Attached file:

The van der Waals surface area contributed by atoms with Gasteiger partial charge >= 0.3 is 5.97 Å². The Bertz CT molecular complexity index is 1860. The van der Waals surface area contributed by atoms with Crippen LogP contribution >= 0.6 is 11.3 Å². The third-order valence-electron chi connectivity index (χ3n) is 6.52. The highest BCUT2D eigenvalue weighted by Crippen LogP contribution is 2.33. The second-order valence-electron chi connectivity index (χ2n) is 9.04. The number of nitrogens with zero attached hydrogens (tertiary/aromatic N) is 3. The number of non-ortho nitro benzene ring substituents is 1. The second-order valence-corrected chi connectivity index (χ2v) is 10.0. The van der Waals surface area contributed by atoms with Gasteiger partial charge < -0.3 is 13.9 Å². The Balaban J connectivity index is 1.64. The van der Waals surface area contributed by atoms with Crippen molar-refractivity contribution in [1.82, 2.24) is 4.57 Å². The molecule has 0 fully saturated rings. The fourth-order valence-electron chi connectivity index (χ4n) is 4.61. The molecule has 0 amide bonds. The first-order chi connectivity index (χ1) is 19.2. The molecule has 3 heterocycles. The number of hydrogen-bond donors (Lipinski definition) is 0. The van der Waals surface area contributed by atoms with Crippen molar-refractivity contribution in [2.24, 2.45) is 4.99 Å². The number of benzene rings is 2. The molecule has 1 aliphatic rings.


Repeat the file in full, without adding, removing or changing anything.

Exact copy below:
The van der Waals surface area contributed by atoms with Gasteiger partial charge >= 0.3 is 5.97 Å². The Bertz CT molecular complexity index is 1860. The van der Waals surface area contributed by atoms with Crippen LogP contribution >= 0.6 is 11.3 Å². The third-order valence-electron chi connectivity index (χ3n) is 6.52. The highest BCUT2D eigenvalue weighted by Crippen LogP contribution is 2.33. The second-order valence-electron chi connectivity index (χ2n) is 9.04. The number of nitrogens with zero attached hydrogens (tertiary/aromatic N) is 3. The number of non-ortho nitro benzene ring substituents is 1. The second-order valence-corrected chi connectivity index (χ2v) is 10.0. The van der Waals surface area contributed by atoms with Gasteiger partial charge < -0.3 is 13.9 Å². The Balaban J connectivity index is 1.64. The van der Waals surface area contributed by atoms with Crippen molar-refractivity contribution in [1.82, 2.24) is 4.57 Å². The molecule has 0 fully saturated rings. The fourth-order valence-electron chi connectivity index (χ4n) is 4.61. The molecule has 0 amide bonds. The first-order chi connectivity index (χ1) is 19.2. The molecule has 3 heterocycles. The number of hydrogen-bond donors (Lipinski definition) is 0. The van der Waals surface area contributed by atoms with Crippen molar-refractivity contribution in [2.24, 2.45) is 4.99 Å². The number of benzene rings is 2. The molecule has 1 aliphatic rings.